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Growing in the green heart

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Before Austria joined the European Union in 1995, its apple growers enjoyed a closed, protected market and its apple industry

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Is your orchard bee friendly?

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The number of hives needed to pollinate a tree fruit crop depends on the species of tree, the density of planting, and other

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Economic revival

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Orchards at the nursery and fruit-growing operation Plantex are protected from hail. In the distance is a nuclear power plant. The

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The ABCs of bees

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Eric OlsonPollination is one of the most important factors in a good fruit crop. The information in these articles is

Knock, knock. It's ICE

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What do you do if U.S. Immigration Customs and Enforcement comes knocking on your door? Be polite but firm, advises Mike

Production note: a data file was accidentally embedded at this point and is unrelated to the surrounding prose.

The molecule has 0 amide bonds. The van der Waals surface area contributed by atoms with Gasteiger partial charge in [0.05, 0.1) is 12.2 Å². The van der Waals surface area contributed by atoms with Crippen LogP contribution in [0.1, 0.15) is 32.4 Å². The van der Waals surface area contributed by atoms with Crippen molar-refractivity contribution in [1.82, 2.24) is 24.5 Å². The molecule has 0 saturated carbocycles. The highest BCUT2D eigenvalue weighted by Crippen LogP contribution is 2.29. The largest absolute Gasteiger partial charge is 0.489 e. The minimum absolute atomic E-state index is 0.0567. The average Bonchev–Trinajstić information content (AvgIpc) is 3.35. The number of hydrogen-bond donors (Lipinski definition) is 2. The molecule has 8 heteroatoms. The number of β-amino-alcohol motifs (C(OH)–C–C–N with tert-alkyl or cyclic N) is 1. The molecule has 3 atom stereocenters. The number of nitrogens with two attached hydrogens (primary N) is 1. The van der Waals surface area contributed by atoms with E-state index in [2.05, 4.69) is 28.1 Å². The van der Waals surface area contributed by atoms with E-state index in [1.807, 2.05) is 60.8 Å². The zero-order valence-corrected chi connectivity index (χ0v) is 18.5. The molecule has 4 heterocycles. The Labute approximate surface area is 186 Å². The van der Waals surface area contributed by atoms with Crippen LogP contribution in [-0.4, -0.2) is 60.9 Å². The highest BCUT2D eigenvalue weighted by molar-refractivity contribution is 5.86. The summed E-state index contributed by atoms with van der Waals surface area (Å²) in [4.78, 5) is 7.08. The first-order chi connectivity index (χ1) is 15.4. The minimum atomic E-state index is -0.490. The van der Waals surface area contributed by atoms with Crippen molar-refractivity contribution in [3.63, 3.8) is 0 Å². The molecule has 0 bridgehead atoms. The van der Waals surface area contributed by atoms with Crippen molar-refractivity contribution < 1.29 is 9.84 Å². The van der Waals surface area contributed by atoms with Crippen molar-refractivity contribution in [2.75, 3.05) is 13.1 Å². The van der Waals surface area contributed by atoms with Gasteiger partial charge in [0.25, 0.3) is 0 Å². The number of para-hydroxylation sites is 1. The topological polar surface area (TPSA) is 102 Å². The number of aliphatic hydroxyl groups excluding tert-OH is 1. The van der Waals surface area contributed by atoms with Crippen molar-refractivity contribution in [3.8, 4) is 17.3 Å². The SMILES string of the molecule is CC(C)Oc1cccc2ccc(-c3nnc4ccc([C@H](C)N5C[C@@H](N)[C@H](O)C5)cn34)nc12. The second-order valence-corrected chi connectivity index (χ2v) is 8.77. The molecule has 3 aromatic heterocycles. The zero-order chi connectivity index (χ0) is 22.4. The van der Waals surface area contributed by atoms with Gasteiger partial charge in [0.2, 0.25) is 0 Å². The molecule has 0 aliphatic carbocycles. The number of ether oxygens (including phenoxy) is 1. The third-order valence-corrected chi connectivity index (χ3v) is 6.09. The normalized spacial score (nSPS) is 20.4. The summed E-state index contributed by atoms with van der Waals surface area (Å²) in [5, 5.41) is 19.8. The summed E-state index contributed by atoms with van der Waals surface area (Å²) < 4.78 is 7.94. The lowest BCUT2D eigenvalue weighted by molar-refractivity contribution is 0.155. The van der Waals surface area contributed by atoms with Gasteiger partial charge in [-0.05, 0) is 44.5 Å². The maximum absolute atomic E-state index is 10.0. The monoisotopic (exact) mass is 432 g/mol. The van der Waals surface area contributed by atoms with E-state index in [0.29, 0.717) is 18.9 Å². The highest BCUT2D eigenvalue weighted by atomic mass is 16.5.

In the Box

March 15th, 2009|0 Comments

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Dear Good Fruit Grower: I read with interest the article about carbon credits ("Carbon credits require proof," February 15, 2009, Good Fruit Grower:).

Grapevine cankers

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In Washington State, aging vines and winter injury can be a recipe for grapevine trunk diseases. While eutypa cankers are the most common of trunk

Hang time has a cost

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Achieving high sugar in wine grapes by letting fruit hang for extended time comes at an economic cost to growers, says a Washington State University

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Crop load and wine quality

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Carrie McDonnell of J. Lohr Vineyards and Wines made wine from 20 different treatments for her study of crop load and extended ripening

Finding the

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The response of grapevines to crop load management varies substantially from year to year and between varieties and sites, which makes following viticulture "recipes" meaningless,

Managing crop load and canopy

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Grape growers have many tools to help them manage crop load and develop vine "balance," from matching site and variety to using trellis design, pruning,

Thinners of the future?

March 15th, 2009|0 Comments

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Though abscisic acid (ABA) is one of the five major classes of plant growth hormones, it has never really been considered as a horticultural crop

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Colony collapse crisis

March 15th, 2009|0 Comments

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Bees are pushed hard to pollinate multiple crops, and some crops might not provide adequate nutrition. Dr. Zachary Huang, Michigan State